It's Okay to Ask For Help: You Are Only Human

February 18, 2021

By Mitchell Greene, Ph.D., Clinical & Sport Psychologist

www.greenepsych.com

If you follow the blogs and tweets of triathlon’s elite performers you realize a couple of things very quickly. First is that triathlon is an around-the-clock job for them, with nutritional requirements, recovery aides, travel plans and sleep cycles requiring as much attention as any particular workout. Second, although their reputations are built on their head-down pedal-to-the-metal racing style, their patience and perspective are the key attributes that keep them from flaming out too soon.

Recently, as in pre-pandemic, I worked with a seasoned pro triathlete who traveled three states over only to achieve a much slower-than-expected duathlon time; slower than his time in this same event the previous year. Disappointed and somewhat shocked, he needed to perform some serious mental gymnastics to keep his training program from being sabotaged by one race. But, you know what, he reached out for help. Kudos to him; that takes courage.

Whether you are new to triathlon or someone who has been putting your sweat in for years, dealing with the all-too-common reality of underperforming is a job hazard that never gets any easier. Most age group triathletes gradually get through these rough patches with the support they receive from their training partners, coach, significant other and/or spot-on motivational quote. If those work for you, great! However, for some, the weight of what can feel like ever-present performance pressure can lead to significant cracks in the armor. Is it time for you, when the pandemic has forced all of us to slow down, to reach out for help?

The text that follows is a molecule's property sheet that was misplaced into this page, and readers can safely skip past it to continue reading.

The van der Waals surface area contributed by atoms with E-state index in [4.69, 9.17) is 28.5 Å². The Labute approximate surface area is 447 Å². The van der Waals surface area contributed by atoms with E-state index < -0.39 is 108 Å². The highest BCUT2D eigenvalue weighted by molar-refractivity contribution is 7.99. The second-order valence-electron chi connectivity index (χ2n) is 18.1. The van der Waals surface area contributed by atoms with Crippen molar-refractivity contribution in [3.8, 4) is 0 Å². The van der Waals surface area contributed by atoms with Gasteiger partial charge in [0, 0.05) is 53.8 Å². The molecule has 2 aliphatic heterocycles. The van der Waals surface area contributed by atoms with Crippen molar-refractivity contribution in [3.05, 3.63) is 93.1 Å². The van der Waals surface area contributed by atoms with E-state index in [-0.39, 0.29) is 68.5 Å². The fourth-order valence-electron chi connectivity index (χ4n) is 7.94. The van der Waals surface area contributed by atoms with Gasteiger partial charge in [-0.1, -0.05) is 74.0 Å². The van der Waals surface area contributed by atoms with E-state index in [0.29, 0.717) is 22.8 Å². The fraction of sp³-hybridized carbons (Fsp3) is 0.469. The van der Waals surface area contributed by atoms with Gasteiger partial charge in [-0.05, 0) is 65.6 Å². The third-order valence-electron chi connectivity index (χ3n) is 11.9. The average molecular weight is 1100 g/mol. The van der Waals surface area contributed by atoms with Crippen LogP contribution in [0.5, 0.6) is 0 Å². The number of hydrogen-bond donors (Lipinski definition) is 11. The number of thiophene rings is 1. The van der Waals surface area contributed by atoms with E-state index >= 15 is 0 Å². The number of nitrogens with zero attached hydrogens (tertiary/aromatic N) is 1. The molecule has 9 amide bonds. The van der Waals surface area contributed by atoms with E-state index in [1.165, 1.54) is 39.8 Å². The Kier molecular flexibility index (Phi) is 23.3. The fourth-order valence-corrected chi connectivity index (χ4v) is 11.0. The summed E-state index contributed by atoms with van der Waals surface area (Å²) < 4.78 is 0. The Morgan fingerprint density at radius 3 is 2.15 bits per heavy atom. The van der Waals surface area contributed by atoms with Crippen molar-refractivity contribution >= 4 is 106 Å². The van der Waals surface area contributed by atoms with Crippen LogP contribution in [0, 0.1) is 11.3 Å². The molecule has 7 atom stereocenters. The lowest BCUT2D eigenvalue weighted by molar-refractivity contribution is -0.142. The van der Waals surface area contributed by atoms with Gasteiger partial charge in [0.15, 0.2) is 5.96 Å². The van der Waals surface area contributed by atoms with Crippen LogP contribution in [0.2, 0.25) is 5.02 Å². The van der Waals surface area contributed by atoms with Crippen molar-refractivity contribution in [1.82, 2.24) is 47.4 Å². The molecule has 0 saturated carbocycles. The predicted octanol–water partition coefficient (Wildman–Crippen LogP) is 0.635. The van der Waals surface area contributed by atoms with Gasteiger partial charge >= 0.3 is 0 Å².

In a sport psychologist’s work with age group and elite athletes, we provide a safe place for athletes like you to say how you feel. Sometimes when an athlete comes to a sport psychologist’s office, they are tired of feeling "stuck" and are sick of complaining to their coach, spouse or bike shop guru. In some situations, triathletes become so frustrated that they long ago stopped talking to anyone about what is bothering them (mentally or physically), but the significance of the issues and the affects remains. You spend so much energy and time on your physical game, please be sure to take care of your inner game as well.

For any triathlete who feels stuck, seeing a sport psychologist can provide an opportunity to get "out of the big chain ring" and reconnect to what you love about the sport. The goal is to return to enjoying the challenge of training and competitive racing, and not to let yourself be defined externally by any one race result or workout session.

Finally, it is important to not think of a psychologist (sport or otherwise) as someone who fixes someone who is “broken.” Sport psychology is more akin to teaching than emotional digging. In that sense, it is more mundane than mysterious. A triathlete’s willingness to build mental conditioning into their fitness program won't magically produce never-before-seen race results but they hopefully will be sure to keep racing happily (and with perspective) for years to come.

For sport psychology resources in your area, or on the web, please contact Dr. Mitchell Greene at mgreene@greenepsych.com.

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